Muscular atrophy refers to the loss of muscle mass and strength due to various factors such as disuse, injury, disease, or genetic disorders. It can result in a decrease in muscle size, decreased muscle strength, and a decrease in muscle tone. There are different types of muscular atrophy, including: 1. Neurogenic muscular atrophy: This type of atrophy occurs when there is damage to the nerves that control the muscles. It can be caused by conditions such as spinal cord injury, multiple sclerosis, or amyotrophic lateral sclerosis (ALS). 2. Myogenic muscular atrophy: This type of atrophy occurs when there is damage to the muscle fibers themselves. It can be caused by conditions such as muscular dystrophy, myotonic dystrophy, or polymyositis. 3. Metabolic muscular atrophy: This type of atrophy occurs when there is a problem with the body's metabolism that affects muscle function. It can be caused by conditions such as diabetes, thyroid disorders, or vitamin deficiencies. Muscular atrophy can have a significant impact on a person's quality of life, as it can lead to decreased mobility, difficulty with daily activities, and reduced independence. Treatment for muscular atrophy depends on the underlying cause and may include physical therapy, medication, or surgery.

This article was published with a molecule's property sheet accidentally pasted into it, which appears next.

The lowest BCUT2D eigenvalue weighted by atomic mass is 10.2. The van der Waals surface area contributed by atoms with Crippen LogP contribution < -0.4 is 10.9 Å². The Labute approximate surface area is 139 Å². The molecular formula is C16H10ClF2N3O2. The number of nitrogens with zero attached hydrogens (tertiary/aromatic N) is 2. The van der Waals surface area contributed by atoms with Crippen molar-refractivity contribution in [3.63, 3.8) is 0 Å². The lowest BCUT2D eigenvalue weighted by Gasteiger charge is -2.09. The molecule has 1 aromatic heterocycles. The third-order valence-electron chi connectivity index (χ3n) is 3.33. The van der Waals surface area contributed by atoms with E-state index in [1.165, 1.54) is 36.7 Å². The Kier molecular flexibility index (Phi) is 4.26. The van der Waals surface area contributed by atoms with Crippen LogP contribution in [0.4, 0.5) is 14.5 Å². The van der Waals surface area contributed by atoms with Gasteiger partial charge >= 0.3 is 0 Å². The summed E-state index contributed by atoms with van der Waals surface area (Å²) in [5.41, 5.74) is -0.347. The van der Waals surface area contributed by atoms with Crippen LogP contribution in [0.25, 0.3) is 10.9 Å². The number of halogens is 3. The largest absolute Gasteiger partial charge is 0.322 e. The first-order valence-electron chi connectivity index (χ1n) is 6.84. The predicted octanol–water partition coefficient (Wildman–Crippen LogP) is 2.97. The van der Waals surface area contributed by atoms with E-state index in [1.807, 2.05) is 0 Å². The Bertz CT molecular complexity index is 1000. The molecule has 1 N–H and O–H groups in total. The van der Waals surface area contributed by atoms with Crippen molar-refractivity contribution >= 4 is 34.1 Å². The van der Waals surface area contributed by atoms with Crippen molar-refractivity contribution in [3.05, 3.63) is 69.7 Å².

Hemolysis is the breakdown of red blood cells (RBCs) in the bloodstream. This process can occur due to various factors, including mechanical stress, exposure to certain medications or toxins, infections, or inherited genetic disorders. When RBCs are damaged or destroyed, their contents, including hemoglobin, are released into the bloodstream. Hemoglobin is a protein that carries oxygen from the lungs to the body's tissues and carbon dioxide from the tissues back to the lungs. When hemoglobin is released into the bloodstream, it can cause the blood to appear dark brown or black, a condition known as hemoglobinuria. Hemolysis can lead to a variety of symptoms, including jaundice (yellowing of the skin and eyes), fatigue, shortness of breath, abdominal pain, and dark urine. In severe cases, hemolysis can cause life-threatening complications, such as kidney failure or shock. Treatment for hemolysis depends on the underlying cause. In some cases, treatment may involve medications to slow down the breakdown of RBCs or to remove excess hemoglobin from the bloodstream. In other cases, treatment may involve blood transfusions or other supportive therapies to manage symptoms and prevent complications.